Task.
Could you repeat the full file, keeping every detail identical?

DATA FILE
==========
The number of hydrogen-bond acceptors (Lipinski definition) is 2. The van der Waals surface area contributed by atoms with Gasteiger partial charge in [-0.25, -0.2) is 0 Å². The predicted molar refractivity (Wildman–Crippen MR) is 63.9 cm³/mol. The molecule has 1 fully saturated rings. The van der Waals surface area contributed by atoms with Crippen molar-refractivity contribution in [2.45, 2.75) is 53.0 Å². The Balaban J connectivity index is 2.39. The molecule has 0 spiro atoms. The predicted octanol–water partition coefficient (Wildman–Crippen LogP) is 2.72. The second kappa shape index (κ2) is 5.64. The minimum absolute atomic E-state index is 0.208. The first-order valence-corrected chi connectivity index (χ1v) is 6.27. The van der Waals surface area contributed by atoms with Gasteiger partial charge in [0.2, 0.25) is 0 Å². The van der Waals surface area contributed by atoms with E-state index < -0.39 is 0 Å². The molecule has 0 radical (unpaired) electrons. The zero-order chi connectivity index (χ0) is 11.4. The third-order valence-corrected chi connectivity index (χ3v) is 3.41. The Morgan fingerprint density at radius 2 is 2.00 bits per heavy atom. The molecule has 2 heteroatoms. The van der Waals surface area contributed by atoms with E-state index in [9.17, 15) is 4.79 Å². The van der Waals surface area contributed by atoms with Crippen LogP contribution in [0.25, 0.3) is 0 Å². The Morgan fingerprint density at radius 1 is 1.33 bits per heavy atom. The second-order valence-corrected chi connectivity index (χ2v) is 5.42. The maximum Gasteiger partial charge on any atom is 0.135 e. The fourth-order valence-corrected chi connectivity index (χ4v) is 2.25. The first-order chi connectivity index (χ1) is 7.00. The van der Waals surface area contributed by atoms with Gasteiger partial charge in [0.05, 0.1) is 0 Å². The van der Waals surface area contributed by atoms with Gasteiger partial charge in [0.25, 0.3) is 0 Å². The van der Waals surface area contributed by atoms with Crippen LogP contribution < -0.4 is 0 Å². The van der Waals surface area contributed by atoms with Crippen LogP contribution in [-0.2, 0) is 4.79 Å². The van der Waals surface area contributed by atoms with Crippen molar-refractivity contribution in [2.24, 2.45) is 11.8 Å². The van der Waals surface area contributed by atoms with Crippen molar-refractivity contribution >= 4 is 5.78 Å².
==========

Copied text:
The number of hydrogen-bond acceptors (Lipinski definition) is 2. The van der Waals surface area contributed by atoms with Gasteiger partial charge in [-0.25, -0.2) is 0 Å². The predicted molar refractivity (Wildman–Crippen MR) is 63.9 cm³/mol. The molecule has 1 fully saturated rings. The van der Waals surface area contributed by atoms with Crippen molar-refractivity contribution in [2.45, 2.75) is 53.0 Å². The Balaban J connectivity index is 2.39. The molecule has 0 spiro atoms. The predicted octanol–water partition coefficient (Wildman–Crippen LogP) is 2.72. The second kappa shape index (κ2) is 5.64. The minimum absolute atomic E-state index is 0.208. The first-order valence-corrected chi connectivity index (χ1v) is 6.27. The van der Waals surface area contributed by atoms with Gasteiger partial charge in [0.2, 0.25) is 0 Å². The van der Waals surface area contributed by atoms with E-state index < -0.39 is 0 Å². The molecule has 0 radical (unpaired) electrons. The zero-order chi connectivity index (χ0) is 11.4. The third-order valence-corrected chi connectivity index (χ3v) is 3.41. The Morgan fingerprint density at radius 2 is 2.00 bits per heavy atom. The molecule has 2 heteroatoms. The van der Waals surface area contributed by atoms with E-state index in [9.17, 15) is 4.79 Å². The van der Waals surface area contributed by atoms with Crippen LogP contribution in [0.25, 0.3) is 0 Å². The Morgan fingerprint density at radius 1 is 1.33 bits per heavy atom. The second-order valence-corrected chi connectivity index (χ2v) is 5.42. The maximum Gasteiger partial charge on any atom is 0.135 e. The fourth-order valence-corrected chi connectivity index (χ4v) is 2.25. The first-order chi connectivity index (χ1) is 7.00. The van der Waals surface area contributed by atoms with Gasteiger partial charge in [0.05, 0.1) is 0 Å². The van der Waals surface area contributed by atoms with Gasteiger partial charge in [0.25, 0.3) is 0 Å². The van der Waals surface area contributed by atoms with Crippen LogP contribution < -0.4 is 0 Å². The van der Waals surface area contributed by atoms with Crippen LogP contribution in [-0.2, 0) is 4.79 Å². The van der Waals surface area contributed by atoms with Crippen molar-refractivity contribution in [2.24, 2.45) is 11.8 Å². The van der Waals surface area contributed by atoms with Crippen molar-refractivity contribution >= 4 is 5.78 Å².